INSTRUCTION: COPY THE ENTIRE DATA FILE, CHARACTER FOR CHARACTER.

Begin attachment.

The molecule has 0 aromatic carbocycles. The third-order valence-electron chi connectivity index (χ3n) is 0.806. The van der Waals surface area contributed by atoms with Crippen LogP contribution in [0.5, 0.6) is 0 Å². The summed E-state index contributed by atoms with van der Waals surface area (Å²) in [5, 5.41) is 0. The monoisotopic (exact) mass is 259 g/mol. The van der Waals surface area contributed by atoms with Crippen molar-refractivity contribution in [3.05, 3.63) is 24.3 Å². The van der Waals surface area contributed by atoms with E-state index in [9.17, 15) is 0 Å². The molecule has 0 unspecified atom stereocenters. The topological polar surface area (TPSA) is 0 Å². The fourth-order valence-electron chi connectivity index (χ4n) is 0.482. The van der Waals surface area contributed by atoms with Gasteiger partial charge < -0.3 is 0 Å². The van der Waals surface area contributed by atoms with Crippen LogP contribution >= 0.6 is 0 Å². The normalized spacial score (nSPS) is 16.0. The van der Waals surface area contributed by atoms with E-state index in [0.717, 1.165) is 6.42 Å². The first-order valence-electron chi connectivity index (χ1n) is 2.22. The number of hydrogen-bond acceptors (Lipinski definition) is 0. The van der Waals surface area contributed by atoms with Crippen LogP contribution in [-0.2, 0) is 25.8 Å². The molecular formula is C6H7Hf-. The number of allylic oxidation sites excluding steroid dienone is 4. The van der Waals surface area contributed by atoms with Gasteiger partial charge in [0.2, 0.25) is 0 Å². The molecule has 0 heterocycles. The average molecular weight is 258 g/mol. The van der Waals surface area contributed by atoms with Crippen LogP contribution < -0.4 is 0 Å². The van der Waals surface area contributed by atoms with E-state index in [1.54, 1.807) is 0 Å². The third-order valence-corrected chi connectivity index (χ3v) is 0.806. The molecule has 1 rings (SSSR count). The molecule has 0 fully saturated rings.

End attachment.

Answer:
The molecule has 0 aromatic carbocycles. The third-order valence-electron chi connectivity index (χ3n) is 0.806. The van der Waals surface area contributed by atoms with Crippen LogP contribution in [0.5, 0.6) is 0 Å². The summed E-state index contributed by atoms with van der Waals surface area (Å²) in [5, 5.41) is 0. The monoisotopic (exact) mass is 259 g/mol. The van der Waals surface area contributed by atoms with Crippen molar-refractivity contribution in [3.05, 3.63) is 24.3 Å². The van der Waals surface area contributed by atoms with E-state index in [9.17, 15) is 0 Å². The molecule has 0 unspecified atom stereocenters. The topological polar surface area (TPSA) is 0 Å². The fourth-order valence-electron chi connectivity index (χ4n) is 0.482. The van der Waals surface area contributed by atoms with Gasteiger partial charge < -0.3 is 0 Å². The van der Waals surface area contributed by atoms with Crippen LogP contribution >= 0.6 is 0 Å². The normalized spacial score (nSPS) is 16.0. The van der Waals surface area contributed by atoms with E-state index in [0.717, 1.165) is 6.42 Å². The first-order valence-electron chi connectivity index (χ1n) is 2.22. The number of hydrogen-bond acceptors (Lipinski definition) is 0. The van der Waals surface area contributed by atoms with Crippen LogP contribution in [-0.2, 0) is 25.8 Å². The molecular formula is C6H7Hf-. The number of allylic oxidation sites excluding steroid dienone is 4. The van der Waals surface area contributed by atoms with Gasteiger partial charge in [0.2, 0.25) is 0 Å². The molecule has 0 heterocycles. The average molecular weight is 258 g/mol. The van der Waals surface area contributed by atoms with Crippen LogP contribution < -0.4 is 0 Å². The van der Waals surface area contributed by atoms with E-state index in [1.54, 1.807) is 0 Å². The third-order valence-corrected chi connectivity index (χ3v) is 0.806. The molecule has 1 rings (SSSR count). The molecule has 0 fully saturated rings.